Scott Pruitt has resigned as head of the U.S. Environmental Protection Agency amid mounting scrutiny of his spending and ethics practices.
President Trump tweeted Thursday that he has accepted Pruitt's resignation and praised the former administrator for his "outstanding" work at the agency. Deputy administrator Andrew Wheeler will become acting head of the EPA starting Monday.
Pruitt's departure follows months of negative news reports on his unusually high travel and security expenses, including a $43,000 private phone booth. Reports also show Pruitt rented a condo linked to energy lobbyists for just $50 a day and enlisted aides to do special favors, such as contacting the CEO of Chick-fil-A to help Pruitt's wife open a franchise of the restaurant.
Whistleblower Kevin Chmielewski, a longtime Trump campaign aide who served as deputy chief of staff for operations at the EPA, confirmed many of the allegations against Pruitt earlier this year. Chmielewski also leveled new claims against the administrator, including "improper retaliation against EPA staff."
There are now more than a dozen investigations into Pruitt's alleged legal and ethical violations. Earlier this week, The Washington Post reported that two of Pruitt's top aides provided fresh information to congressional investigators about some of his most controversial spending and management decisions.
According to The Post: "The Trump administration appointees described an administrator who sought a salary that topped $200,000 for his wife and accepted help from a subordinate in the job search, requested aid from senior EPA officials in a dispute with a Washington landlord and disregarded concerns about his first-class travel."
The EPA's Office of Inspector General today told CNN: “Any ongoing or pending OIG reviews related to the Administrator and/or his team will continue — regardless of the Administrator’s resignation."
Pruitt denied the allegations against him in April and has said little of the swirling scandals since then. In his resignation letter, posted by Fox News, the former Oklahoma attorney general thanked President Trump for his courage and commitment to "historical regulatory reform."
"It is extremely difficult for me to cease serving you in this role first because I count it as a blessing to be serving you in any capacity, but also because of the transformative work that is occurring," Pruitt wrote.
Pruitt, who has been widely praised by conservatives for his deregulatory agenda, attributed his departure to "unrelenting attacks" against him and his family. The EPA administrator's resignation comes days after a teacher confronted him at a Washington, D.C. restaurant to express her disapproval of his policies and urged him to resign.
During his tenure, Pruitt oversaw the largest regulatory rollback in EPA history. The New York Times reported that he delayed or blocked more than 30 environmental rules within his first four months of taking office, including the Obama administration's Clean Power Plan and an Obama-era rule curbing pollution in waterways. As of last October, 67 environmental rules appeared to be under threat.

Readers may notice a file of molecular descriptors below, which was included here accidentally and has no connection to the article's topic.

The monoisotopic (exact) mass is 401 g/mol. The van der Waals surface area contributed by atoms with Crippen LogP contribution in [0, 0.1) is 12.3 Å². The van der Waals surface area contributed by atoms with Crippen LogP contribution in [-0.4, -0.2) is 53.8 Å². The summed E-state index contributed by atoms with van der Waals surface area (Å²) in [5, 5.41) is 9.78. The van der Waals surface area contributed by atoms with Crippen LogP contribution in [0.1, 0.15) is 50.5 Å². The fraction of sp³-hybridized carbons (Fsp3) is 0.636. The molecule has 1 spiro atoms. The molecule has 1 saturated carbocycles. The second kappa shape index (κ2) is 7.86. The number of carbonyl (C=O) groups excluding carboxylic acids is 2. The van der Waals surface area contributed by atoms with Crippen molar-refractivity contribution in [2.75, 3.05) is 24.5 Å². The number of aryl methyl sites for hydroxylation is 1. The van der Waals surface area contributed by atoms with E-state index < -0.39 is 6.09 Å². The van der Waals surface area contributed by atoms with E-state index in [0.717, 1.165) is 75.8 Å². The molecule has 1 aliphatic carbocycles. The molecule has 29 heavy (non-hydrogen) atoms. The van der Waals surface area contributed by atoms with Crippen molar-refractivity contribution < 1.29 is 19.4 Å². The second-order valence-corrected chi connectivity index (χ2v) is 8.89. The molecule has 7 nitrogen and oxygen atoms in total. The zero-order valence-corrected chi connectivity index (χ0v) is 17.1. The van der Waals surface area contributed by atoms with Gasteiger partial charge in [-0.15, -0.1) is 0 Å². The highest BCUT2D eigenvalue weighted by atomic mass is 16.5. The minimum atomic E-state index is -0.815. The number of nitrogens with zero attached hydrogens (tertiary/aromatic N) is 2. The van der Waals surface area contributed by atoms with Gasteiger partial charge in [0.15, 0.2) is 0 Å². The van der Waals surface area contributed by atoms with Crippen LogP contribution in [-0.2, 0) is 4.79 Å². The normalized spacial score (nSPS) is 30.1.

Under Andrew Wheeler, the EPA is unlikely to change course. Wheeler is a former aide to Republican Senator James Inhofe, an outspoken climate change skeptic, and a former coal industry lobbyist. He also urged the Department of Interior to reduce the size of Bears Ears National Monument to make more land available for uranium mining.
Fred Krupp, president of the Environmental Defense Fund, said the EPA will continue to put the health of American families in jeopardy under Wheeler's leadership.
"We now face the stark reality of a coal lobbyist, Andrew Wheeler, running the agency that is supposed to protect our air, water and climate," he said, in a statement. "We can't afford more pollution and asthma attacks — our children's health and their future depends on it."
As a Washington insider, Wheeler is well positioned to enact regulatory rollbacks, which is a priority for this administration. President Trump tweeted Thursday, "I have no doubt that Andy will continue on with our great and lasting EPA agenda."
Brandon Hurlbut, former chief of staff at the Department of Energy, said the ethics complaints are one thing that is likely to change with Wheeler. Hurlbut, who has first-hand knowledge of Wheeler's work, said he disagrees with the acting EPA chair on policy matters, but acknowledged that Wheeler is generally well respected.
"Pruitt abused power in a disgraceful way by using the job for perks and trying to enrich himself and his family," Hurlbut told GTM. "While I disagree with Andrew Wheeler on many environmental policies, particularly coal, I know him personally as someone with high ethical standards and don't expect him to engage in pervasive corruption like Pruitt."
Wheeler has largely stayed out of the limelight and previously told the Washington Examiner he has no interest in taking the EPA administrator role. Other names have been floated as possible Pruitt successors, including Donald van der Vaart, a former environmental official in North Carolina.
For additional commentary on Pruitt and Wheeler, listen to this recent episode of GTM's newest podcast, Political Climate.